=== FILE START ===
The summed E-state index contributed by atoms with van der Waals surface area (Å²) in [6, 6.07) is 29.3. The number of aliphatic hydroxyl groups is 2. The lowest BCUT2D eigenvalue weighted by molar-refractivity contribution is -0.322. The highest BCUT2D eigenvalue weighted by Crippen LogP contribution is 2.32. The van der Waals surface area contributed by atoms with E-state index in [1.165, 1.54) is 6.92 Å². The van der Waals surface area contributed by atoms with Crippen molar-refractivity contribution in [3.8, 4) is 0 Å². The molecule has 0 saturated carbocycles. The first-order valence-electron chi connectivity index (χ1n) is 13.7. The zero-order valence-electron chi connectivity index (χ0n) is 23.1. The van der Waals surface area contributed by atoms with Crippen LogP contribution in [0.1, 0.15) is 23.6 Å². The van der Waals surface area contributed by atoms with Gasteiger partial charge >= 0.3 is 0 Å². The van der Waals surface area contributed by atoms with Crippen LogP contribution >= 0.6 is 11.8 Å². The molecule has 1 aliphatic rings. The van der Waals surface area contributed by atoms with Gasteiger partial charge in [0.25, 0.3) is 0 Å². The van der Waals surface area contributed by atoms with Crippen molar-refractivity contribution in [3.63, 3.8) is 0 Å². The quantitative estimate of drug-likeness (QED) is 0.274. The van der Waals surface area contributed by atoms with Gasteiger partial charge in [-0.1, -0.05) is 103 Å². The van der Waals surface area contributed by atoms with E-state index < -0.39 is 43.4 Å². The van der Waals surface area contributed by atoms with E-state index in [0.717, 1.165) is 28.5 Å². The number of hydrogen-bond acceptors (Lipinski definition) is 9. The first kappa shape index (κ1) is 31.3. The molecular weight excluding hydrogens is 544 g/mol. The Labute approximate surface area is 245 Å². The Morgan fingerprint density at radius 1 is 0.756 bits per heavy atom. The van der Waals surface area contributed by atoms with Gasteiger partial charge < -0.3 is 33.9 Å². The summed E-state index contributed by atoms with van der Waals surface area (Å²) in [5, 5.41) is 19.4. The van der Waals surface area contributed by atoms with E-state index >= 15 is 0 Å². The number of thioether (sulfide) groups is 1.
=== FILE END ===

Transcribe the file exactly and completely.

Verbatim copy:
The summed E-state index contributed by atoms with van der Waals surface area (Å²) in [6, 6.07) is 29.3. The number of aliphatic hydroxyl groups is 2. The lowest BCUT2D eigenvalue weighted by molar-refractivity contribution is -0.322. The highest BCUT2D eigenvalue weighted by Crippen LogP contribution is 2.32. The van der Waals surface area contributed by atoms with E-state index in [1.165, 1.54) is 6.92 Å². The van der Waals surface area contributed by atoms with Crippen molar-refractivity contribution in [3.8, 4) is 0 Å². The molecule has 0 saturated carbocycles. The first-order valence-electron chi connectivity index (χ1n) is 13.7. The zero-order valence-electron chi connectivity index (χ0n) is 23.1. The van der Waals surface area contributed by atoms with Crippen LogP contribution in [0.1, 0.15) is 23.6 Å². The van der Waals surface area contributed by atoms with Gasteiger partial charge >= 0.3 is 0 Å². The van der Waals surface area contributed by atoms with Crippen LogP contribution >= 0.6 is 11.8 Å². The molecule has 1 aliphatic rings. The van der Waals surface area contributed by atoms with Gasteiger partial charge in [0.25, 0.3) is 0 Å². The van der Waals surface area contributed by atoms with Crippen molar-refractivity contribution in [3.63, 3.8) is 0 Å². The quantitative estimate of drug-likeness (QED) is 0.274. The van der Waals surface area contributed by atoms with Gasteiger partial charge in [-0.1, -0.05) is 103 Å². The van der Waals surface area contributed by atoms with E-state index < -0.39 is 43.4 Å². The van der Waals surface area contributed by atoms with E-state index in [0.717, 1.165) is 28.5 Å². The number of hydrogen-bond acceptors (Lipinski definition) is 9. The first kappa shape index (κ1) is 31.3. The molecular weight excluding hydrogens is 544 g/mol. The Labute approximate surface area is 245 Å². The Morgan fingerprint density at radius 1 is 0.756 bits per heavy atom. The van der Waals surface area contributed by atoms with Gasteiger partial charge < -0.3 is 33.9 Å². The summed E-state index contributed by atoms with van der Waals surface area (Å²) in [5, 5.41) is 19.4. The van der Waals surface area contributed by atoms with E-state index >= 15 is 0 Å². The number of thioether (sulfide) groups is 1.